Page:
University General Course Catalog 2015-2016 
    
    Oct 16, 2019  
University General Course Catalog 2015-2016 ARCHIVED CATALOG: LINKS AND CONTENT ARE OUT OF DATE. CHECK WITH YOUR ADVISOR.

Psychology, Ph.D (Clinical)


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I. Contact Information


Anthony Papa Associate Professor/Director
apapa@unr.edu
(775) 682-8666


Clinical Psychology Program website: 
http://www.unr.edu/PSYCH/clinical/index.html

Psychology Department
438 Mack Social Science
(775) 784-6828
http://www.unr.edu/cla/psych/graduate.html

II. Brief Introduction


The Clinical Psychology Program at UNR is fully accredited by the American Psychological Association, and is a charter member of the Academy of Clinical Science. We seek to train doctoral level clinical scientists who have a thorough grounding in research and scholarly activities, can develop and utilize scientific knowledge, are skilled in using their critical thinking and analytic tools in problem formulation and solution generation, and have a thoroughly developed repertoire of professional competencies, including applied skills.
The program emphasizes creative research and applications of psychological principles to a broad range of applied problems. The program’s scholars, faculty and students alike, make significant contributions in the areas of research methodology, treatment development, outcomes research, program development, program evaluation, training, supervision, technology transfer, basic behavioral research, and philosophy of science. The program values these behaviors, regardless of the setting in which they occur.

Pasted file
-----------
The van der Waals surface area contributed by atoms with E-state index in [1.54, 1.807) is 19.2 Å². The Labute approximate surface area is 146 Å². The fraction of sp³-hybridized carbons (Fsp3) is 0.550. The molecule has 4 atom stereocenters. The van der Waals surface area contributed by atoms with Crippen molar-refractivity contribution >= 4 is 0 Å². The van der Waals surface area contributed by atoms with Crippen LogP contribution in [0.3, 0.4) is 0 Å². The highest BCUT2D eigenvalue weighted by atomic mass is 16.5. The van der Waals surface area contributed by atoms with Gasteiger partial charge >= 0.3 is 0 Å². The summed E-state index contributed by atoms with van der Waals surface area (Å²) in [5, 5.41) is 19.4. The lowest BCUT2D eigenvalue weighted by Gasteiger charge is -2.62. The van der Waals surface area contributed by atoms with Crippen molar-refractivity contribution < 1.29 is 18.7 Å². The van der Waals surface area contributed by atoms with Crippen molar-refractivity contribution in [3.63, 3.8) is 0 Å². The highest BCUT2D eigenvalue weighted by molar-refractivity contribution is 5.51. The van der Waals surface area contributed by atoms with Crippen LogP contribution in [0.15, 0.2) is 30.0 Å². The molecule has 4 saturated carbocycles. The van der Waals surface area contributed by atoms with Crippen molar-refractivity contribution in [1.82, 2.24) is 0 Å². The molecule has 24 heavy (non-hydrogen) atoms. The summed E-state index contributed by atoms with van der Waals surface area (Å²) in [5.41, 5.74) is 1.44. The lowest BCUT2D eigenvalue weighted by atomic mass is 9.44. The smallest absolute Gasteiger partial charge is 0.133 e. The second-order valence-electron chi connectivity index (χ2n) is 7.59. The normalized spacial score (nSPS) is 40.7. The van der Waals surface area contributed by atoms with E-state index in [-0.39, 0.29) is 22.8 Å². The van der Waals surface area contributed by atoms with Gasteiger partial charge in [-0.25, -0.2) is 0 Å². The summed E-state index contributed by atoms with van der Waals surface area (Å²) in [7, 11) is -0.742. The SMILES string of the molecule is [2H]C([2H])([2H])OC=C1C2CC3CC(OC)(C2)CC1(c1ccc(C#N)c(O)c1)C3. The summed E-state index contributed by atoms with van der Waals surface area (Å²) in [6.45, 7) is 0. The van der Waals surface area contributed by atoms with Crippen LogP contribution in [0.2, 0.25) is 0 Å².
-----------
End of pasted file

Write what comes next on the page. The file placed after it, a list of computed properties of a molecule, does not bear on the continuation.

In accordance with the guidelines from the APA committee on accreditation, we want students to know that they may contact the committee at the Education Directorate, American Psychological Association, 750 First St. NE, Washington DC, 20002-4242, phone 202 336-5979, http://www.apa.org/ed/accreditation/.

III. Program Objectives/Student Learning Outcomes


The program emphasizes creative research and applications of psychological principles to a broad range of applied problems. The program´s scholars, faculty and students alike, make significant contributions in the areas of research methodology, treatment development, outcomes research, program development, program evaluation, training, supervision, technology transfer, basic behavioral research, and philosophy of science. The program values these behaviors regardless of the setting in which they occur.
The program includes:

  • Training in basic psychology (a minimum of 4 courses)
  • Research training (minimum 2 methods courses, 2 statistics courses, and MA-level and doctoral-level research projects)